“A long time ago, at a festival far, far away, the members of the legendary Borft trio Frak were just going to bed in their tent when something caught their attention. Now, this was well before Frak’s rise to international fame – in fact, this moment was Swedish music history in the making, because what they heard was someone playing a Frak tune. That someone turned out to be Kontra-Musik’s own Ulf Eriksson and once their paths had crossed, there was no turning back. Frak has since released five highly sought after records on Kontra-Musik and Kontra-Musik White Label. When it was time for a 10-year anniversary gathering in Ulf Eriksson’s private garden, Frak of course turned up together with other Kontra artists like TM404 and Rivet. For those present – we few, we happy few – this turned out to be one of the most magical summer nights in living memory. The Swedish word for porch is altan, and so, to honour this wonderful experience of the whole Kontra-Musik family coming together, Frak decided to name their brand new album Altan Gathering. Another great friend of Kontra, Henrik Jonsson aka Porn Sword Tobacco, made the album cover and we wouldn’t have it any other way. His aesthetic choice of tin foil is on point: Listening to Frak is a lot like biting into a fresh falafel wrap without first removing the aluminium foil holding the delicious mess together; it’s mouth-wateringly warm and moist but at the same time intensely harsh and tough to chew. This might seem like a far fetched analogy but if you’ve ever went partying in Kontra-Musik’s home town Malmo you’ll know the feeling. And if you’ve never been to Malmo, well do stop by someday. It seems, when the stars align, the gatherings here can be the stuff both legends and albums are made of.”
Since 1987, Frak have been everyone’s favourite, premier Swedish synthesizer-touching weirdos. Even if most people hadn’t heard of them until 4 years ago. And yet, world of Frak is as long as it is wide. As blue as it is black. As ominous as it is glorious. As dirty as it is hairdryer. Sweet it is as yellow paper As. All of the above is a perfect example of how trying to convey what Frak is in the crass form of words is ultimately fruitless. Here is a double 12” vinyl product from Ultimate Hits featuring eight audio recordings from Frak: three men who have known each other since at least 1987. The sleeve was lovingly hand screen-printed at the studio of House of Traps, and features the colours commonly known as pink and black.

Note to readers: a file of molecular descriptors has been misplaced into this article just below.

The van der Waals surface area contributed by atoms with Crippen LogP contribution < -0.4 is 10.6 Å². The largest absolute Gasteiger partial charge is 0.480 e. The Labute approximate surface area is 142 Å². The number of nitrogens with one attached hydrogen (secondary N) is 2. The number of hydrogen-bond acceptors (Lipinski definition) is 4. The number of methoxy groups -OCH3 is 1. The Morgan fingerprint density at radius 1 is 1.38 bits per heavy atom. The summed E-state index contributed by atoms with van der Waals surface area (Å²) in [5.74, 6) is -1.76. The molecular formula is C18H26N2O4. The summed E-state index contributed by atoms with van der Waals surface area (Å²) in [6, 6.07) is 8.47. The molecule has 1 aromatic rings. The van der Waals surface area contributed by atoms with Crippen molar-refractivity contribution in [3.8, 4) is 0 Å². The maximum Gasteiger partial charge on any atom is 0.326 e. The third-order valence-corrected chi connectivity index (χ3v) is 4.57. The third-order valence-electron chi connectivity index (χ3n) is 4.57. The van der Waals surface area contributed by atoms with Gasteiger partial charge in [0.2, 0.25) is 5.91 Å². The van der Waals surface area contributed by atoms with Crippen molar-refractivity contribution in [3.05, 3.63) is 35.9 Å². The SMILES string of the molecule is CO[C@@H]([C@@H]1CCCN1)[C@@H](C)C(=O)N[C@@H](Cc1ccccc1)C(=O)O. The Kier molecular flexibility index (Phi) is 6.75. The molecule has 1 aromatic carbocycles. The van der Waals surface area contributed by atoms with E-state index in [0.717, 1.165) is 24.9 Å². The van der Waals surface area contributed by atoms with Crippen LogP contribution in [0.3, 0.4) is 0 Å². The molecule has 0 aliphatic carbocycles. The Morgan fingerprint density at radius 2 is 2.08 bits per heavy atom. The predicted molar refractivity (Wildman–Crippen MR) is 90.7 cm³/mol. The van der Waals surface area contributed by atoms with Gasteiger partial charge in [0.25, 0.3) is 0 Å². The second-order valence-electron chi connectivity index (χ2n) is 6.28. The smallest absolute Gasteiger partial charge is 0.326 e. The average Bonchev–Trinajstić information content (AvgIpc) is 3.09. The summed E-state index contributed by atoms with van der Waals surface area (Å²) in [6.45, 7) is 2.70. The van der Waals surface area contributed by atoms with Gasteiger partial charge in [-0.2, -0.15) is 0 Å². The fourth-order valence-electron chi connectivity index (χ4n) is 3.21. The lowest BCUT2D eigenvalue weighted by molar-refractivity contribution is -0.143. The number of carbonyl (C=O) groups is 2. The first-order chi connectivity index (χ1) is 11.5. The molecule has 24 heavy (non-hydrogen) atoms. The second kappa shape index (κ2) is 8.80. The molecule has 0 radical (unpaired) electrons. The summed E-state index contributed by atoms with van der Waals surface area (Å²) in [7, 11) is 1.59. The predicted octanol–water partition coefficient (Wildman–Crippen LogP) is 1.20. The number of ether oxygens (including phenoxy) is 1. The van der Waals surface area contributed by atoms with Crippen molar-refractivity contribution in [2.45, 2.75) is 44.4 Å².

Discos del Quebranto kicks off with acid adventures from the Börft legends, reigniting Styrka studios with 4 jams of twisted techno.
To celebrate Kontra-Musik Records hitting the ten-year mark, founder and label owner Ulf Eriksson has put together a collection of some of our finest releases. This has been a daunting task, for we are happy to announce that we could easily have made several very different compilations that we would have been equally contented with – there are so many superb tracks we had to leave out. This has, however, been a labour of love. Much like the label itself. Eclecticism has always been a lodestar for Ulf Eriksson, as we hope this collection gives testimony to. The label has always been moving freely between techno, house and more experimental sounds. Kontra-Musik intends to show different angels of perspective, not to convert you to a new Religion or Ideology. Being open to a broad variety of sounds and rhythms – judging them not solely by their functionality but rather by their personality – has been the Kontra-Musik way from day one. While it has been a crooked and sometimes exceedingly hard road to follow, we’re hoping to carry on for several years to come. After 10 years, the label still feels meaningful and current to us – in short: it’s still worth it. Kontra-Musik would like to thank everyone – from contributing artists to faithful friends of the label who have supported us all these years. None of this would have been possible without you.